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Speedway addresses changes in response to grand jury report

By: Bill Poindexter/Roseville Press Tribune Sports Editor
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The Placer County Fair Association has made parking and sound improvements and continues to study ways to reduce noise during races at All American Speedway, according to a fact sheet now being distributed.

A Placer County Grand Jury report, released Feb. 1, claimed improvements made at the racetrack in 2007 were never approved by the county and alleged the modifications were made so it could qualify for NASCAR-sanctioned events under the guise of “safety and maintenance improvements.”

The fair association, which prepared the fact sheet, said it was never contacted by the grand jury during the fact-finding process or to obtain a response.

“As a result, the Grand Jury Report does not include all the important information which readers need to understand the speedway operations and the improvements being made or planned,” the fact sheet says.

Parking on nights with heavy crowds has spilled into neighborhoods surrounding the speedway. Now, “Resident Parking Only” signs are planted in front of houses on Stanford, Lawton, Niles and Los Vegas avenues, south of the track and near Woodbridge Elementary School, and other nearby streets.

Also, the old track speakers were replaced and redirected toward the grandstands. Joan Bartosik, CEO of the Placer County Fair & Events Center, said the association has gone into the community “to hear for ourselves, and we have observed a tremendous improvement.”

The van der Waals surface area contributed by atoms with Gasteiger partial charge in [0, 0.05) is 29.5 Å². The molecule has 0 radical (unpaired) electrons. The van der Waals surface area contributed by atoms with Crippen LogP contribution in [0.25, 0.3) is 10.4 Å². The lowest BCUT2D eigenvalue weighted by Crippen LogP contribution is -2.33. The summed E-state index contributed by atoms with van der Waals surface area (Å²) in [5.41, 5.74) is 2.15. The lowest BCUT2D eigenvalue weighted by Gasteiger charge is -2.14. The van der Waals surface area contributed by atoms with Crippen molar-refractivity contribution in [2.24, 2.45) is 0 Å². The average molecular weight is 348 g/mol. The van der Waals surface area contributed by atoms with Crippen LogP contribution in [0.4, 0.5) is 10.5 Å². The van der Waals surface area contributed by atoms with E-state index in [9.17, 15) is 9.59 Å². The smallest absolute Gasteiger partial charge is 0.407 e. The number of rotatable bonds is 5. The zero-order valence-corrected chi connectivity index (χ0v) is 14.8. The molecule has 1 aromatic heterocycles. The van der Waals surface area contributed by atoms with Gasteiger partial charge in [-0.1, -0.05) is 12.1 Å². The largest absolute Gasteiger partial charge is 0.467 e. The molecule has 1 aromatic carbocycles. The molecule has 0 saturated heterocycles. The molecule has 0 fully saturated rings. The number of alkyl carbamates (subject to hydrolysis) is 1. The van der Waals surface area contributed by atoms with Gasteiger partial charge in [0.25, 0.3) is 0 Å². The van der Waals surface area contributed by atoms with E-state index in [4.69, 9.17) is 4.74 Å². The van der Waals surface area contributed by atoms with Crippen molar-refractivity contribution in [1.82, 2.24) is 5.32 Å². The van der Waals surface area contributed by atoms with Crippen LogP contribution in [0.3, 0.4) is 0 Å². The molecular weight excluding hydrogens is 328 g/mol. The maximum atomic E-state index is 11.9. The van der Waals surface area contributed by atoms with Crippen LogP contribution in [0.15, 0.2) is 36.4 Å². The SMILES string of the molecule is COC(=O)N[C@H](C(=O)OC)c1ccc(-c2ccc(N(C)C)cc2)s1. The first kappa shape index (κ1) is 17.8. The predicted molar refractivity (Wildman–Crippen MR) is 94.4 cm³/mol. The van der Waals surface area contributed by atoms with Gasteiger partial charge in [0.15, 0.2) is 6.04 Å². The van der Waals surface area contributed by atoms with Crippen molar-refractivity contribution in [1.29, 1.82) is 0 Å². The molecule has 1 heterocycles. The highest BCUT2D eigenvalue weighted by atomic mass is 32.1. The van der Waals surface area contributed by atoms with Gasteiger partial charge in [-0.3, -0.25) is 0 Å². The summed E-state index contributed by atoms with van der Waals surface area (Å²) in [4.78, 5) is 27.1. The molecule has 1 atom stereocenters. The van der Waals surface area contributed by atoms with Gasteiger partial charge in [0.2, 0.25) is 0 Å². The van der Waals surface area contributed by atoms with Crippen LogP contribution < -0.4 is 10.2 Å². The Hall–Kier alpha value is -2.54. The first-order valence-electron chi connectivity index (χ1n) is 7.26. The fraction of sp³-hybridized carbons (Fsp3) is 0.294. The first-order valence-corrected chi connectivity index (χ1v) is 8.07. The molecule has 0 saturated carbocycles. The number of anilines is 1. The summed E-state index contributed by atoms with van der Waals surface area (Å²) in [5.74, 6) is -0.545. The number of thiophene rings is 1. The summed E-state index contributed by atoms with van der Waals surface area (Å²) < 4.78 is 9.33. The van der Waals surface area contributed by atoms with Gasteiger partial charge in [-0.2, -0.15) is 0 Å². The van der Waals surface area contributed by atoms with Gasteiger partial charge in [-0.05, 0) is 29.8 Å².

“We are thrilled with them,” she said. “It took us a couple of Saturday nights to get it right, because they’re way more powerful, so we had to turn them way down. You can barely hear them when you get outside the grandstand. It’s been worth every penny.”

Bartosik also said the fair association expects a new study by a sound consultant to happen by the end of this month.

Area resident Andrew Clark said the mind can “drown out” the noise, but the sudden sound of collisions is disruptive.

“It has my son wondering what that is,” Clark said.

Katharina Head said she purchased her home, about a block from the speedway, 11 years ago.

“I can sit in my home on a Saturday night with my windows open, watch TV, and the noise has never, ever, ever bothered me,” she said. “And I hear people blocks away complaining about it. To me, it’s just off in the distance.”

The track is trying to conclude its Saturday night programs by 10 p.m., though the current contract allows racing until 11. That included cutting the debut of a Late Model traveling series main event from 75 laps to 62 on April 23. Fans weren’t pleased.

The grand jury report recommended the fair association sign a new operating agreement, which Bartosik said is in the process of being drafted by Placer County. The language includes limits on noise and curfew.

“We’re trying to stay ahead of the curve,” Bartosik said. “We’re going to aim to close at 10 (p.m.), the track activity. It’s very hard. It’s a real balancing act. At the same time, we have to pay attention to our neighborhood.”

The grand jury report states that, “After lengthening the track by 70 feet on one end and widening it by 30 feet on the other end, as well as increasing banking on two turns, it qualified the Speedway to hold NASCAR-approved races.”

Bartosik said the changes were made solely for safety reasons. Also, the speedway had NASCAR sanctioning in previous years but was dropped by the old fairgrounds board. All American Speedway regained a NASCAR sanction in late 2006, after Stockton 99 Speedway closed. Stockton 99, a smaller track, reopened in 2009 and is sanctioned by NASCAR.

“We had cars speeding off the ramp and going through the fence and onto Corporation Yard Road. It happened once too many times,” Bartosik said. “Something had to be changed. We decided to do a separate on and off ramp. We had to provide almost like a merging lane, which equated into a higher bank.”